Search
  • Gail Wilson Kenna

The Finest Teachers Have Foresight (prescience)

An example of this was Mr. James Hines at Fullerton High in 1960-61. This teacher was using 'peer editing' before I ever heard this term in the Bay Area Writer's project through UC/Berkekey. Mr. Hines reflected another idea that I heard discussed the summer of 1978. Students should be taught writing based on practices of writers, not on theories of academic pedants.

More than anything, I loved that Mr. Hines was an ardent storyteller, not about himself but the literary world. I remember the day he described his short flight on a puddle-jumping plane in Mississippi, when William Faulkner sat down beside him. After gaining courage to speak, he had asked, "Would you care to talk, Mr. Faulkner?" The one-word answer? "No."

Yet Mr. Hines read every novel and short story that Faulkner wrote and spoke to the famous author by marking his books. And this 'marking process' is why he had students in British Literature purchase Thomas Hardy's tenth of fourteen novels. I still have that Pocket Library edition of The Major of Casterbridge. The tiny 4 by 6 paperback cost 35 cents. Inside the book, written in pencil on otherwise blank pages, are 110 words that Mr. Hines expected his students to look up and learn. This "task" was not assigned to improve our SAT scores but to enrich and deepen our ability to read, speak, and write English.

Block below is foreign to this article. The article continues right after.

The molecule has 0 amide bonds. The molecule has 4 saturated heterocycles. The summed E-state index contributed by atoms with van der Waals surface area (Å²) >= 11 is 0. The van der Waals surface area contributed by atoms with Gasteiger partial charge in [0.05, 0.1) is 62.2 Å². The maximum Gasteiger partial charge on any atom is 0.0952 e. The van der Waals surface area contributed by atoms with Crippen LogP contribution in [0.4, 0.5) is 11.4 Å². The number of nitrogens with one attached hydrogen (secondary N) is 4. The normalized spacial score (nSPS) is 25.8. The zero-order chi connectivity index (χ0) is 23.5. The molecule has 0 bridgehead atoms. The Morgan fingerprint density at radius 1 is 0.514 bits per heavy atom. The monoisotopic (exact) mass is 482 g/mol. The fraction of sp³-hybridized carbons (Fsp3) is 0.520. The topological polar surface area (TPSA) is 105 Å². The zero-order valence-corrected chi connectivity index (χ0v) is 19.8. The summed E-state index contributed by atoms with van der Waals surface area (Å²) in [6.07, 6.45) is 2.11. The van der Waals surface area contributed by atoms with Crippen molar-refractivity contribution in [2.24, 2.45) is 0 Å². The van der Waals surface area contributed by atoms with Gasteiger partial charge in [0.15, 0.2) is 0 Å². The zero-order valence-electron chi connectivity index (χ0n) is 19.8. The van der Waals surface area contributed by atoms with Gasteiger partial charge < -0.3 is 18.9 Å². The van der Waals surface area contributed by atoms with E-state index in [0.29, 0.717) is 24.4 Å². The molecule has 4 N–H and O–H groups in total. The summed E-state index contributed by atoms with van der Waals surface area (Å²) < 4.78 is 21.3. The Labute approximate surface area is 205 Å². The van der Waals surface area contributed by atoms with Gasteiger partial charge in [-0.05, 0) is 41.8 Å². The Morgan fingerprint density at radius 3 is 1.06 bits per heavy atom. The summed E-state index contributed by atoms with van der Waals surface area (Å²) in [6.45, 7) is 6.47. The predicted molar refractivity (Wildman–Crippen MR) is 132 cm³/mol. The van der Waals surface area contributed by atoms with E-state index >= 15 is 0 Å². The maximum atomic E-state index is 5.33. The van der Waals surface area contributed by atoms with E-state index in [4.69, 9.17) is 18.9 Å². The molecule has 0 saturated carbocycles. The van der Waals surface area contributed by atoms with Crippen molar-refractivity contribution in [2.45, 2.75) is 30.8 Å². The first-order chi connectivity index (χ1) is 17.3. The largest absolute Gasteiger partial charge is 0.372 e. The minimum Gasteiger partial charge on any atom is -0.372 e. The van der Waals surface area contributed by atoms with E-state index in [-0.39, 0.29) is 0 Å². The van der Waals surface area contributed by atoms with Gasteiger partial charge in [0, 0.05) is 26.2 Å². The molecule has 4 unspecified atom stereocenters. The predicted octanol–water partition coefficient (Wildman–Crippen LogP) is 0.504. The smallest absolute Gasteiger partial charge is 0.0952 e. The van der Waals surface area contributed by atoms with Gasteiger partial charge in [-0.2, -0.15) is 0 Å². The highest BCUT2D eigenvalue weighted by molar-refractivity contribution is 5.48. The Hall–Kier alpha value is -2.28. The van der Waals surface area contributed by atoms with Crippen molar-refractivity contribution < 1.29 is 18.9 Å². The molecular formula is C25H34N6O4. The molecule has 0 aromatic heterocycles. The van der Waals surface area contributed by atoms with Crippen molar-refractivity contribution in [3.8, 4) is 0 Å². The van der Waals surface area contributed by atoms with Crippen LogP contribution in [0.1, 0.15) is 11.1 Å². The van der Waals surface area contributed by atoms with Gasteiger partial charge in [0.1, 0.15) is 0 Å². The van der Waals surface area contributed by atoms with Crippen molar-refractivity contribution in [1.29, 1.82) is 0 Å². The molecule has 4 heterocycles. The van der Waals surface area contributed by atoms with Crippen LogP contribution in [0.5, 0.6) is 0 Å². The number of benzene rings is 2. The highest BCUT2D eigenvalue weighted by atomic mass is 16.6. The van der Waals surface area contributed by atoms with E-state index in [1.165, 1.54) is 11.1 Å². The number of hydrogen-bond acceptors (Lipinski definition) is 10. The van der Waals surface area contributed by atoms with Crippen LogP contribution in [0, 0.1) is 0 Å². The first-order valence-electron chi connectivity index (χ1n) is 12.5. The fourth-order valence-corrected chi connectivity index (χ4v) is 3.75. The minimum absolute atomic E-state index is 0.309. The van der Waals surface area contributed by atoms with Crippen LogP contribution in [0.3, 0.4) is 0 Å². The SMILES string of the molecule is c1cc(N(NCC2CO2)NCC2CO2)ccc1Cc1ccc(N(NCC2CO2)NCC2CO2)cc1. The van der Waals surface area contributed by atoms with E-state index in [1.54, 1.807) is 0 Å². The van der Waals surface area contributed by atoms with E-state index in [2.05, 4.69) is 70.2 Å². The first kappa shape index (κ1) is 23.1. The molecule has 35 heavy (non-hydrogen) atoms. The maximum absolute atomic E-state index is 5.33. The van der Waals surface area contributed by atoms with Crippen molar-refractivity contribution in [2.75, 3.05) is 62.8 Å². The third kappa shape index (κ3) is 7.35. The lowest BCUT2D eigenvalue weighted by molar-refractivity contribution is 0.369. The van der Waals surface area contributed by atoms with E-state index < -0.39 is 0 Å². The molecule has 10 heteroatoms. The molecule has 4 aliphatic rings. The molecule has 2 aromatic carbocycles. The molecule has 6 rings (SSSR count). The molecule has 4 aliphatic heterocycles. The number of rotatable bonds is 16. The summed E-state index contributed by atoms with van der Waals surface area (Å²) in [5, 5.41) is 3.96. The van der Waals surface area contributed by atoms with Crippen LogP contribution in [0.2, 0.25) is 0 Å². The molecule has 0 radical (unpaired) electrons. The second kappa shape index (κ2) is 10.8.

He assigned The Mayor of Casterbridge because it had two aspects of a great novel: a human action of substance, and a hero of genuine magnitude; and we were expected to trace and to understand Michael Henchard's tragic fall.

Along with the words Mr. Hines expected us to learn, he taught us marks to use while reading the novel (and rereading it). I am studying those marks now on the book's inside cover: a provocative statement= *; all new words underlined; twice underlined words related to important points, or were words Hardy frequently used, which he wanted the reader to notice. An exclamation mark was a clue to something plot related! Two exclamations meant something of real plot and thematic importance. Any foreshadowing was to be set within {brackets}. And below each chapter's Roman numeral, we were to give the chapter a title and write a brief explanation of what happened in it. "Mark your books," Mr. Hines repeated often, this man who sat on his desk and imbued me with a love of literature and taught me to converse with an author as I read.

For years in book clubs and while teaching literature classes, it has bothered me to meet persons who cannot bring themselves to make marks in books that they own. These readers end up with a tabula rasa. Yet they seem to think it is possible to discuss a fine novel after one unmarked read. They should have had Mr. Hines for a teacher of literature in their youth, when they were "green in judgment."

Besides asking students to grade and comment on each other's essays, this astute teacher had us select British poets who were not in our British Literature textbook. Then, one by one, we would teach 'our' poet to the class. The list of poets was long and many names unfamiliar to me. I remember how Mr. Hines paused beside my desk and pointed to a name I did not know. "That's the one for you, Gail." Enamored with my teacher, I was not going to argue.

But who was Edward Fitzgerald?

Next time, the Rubaiyat of Omar Khayyam.

0 views

FOLLOW ME

  • Facebook Social Icon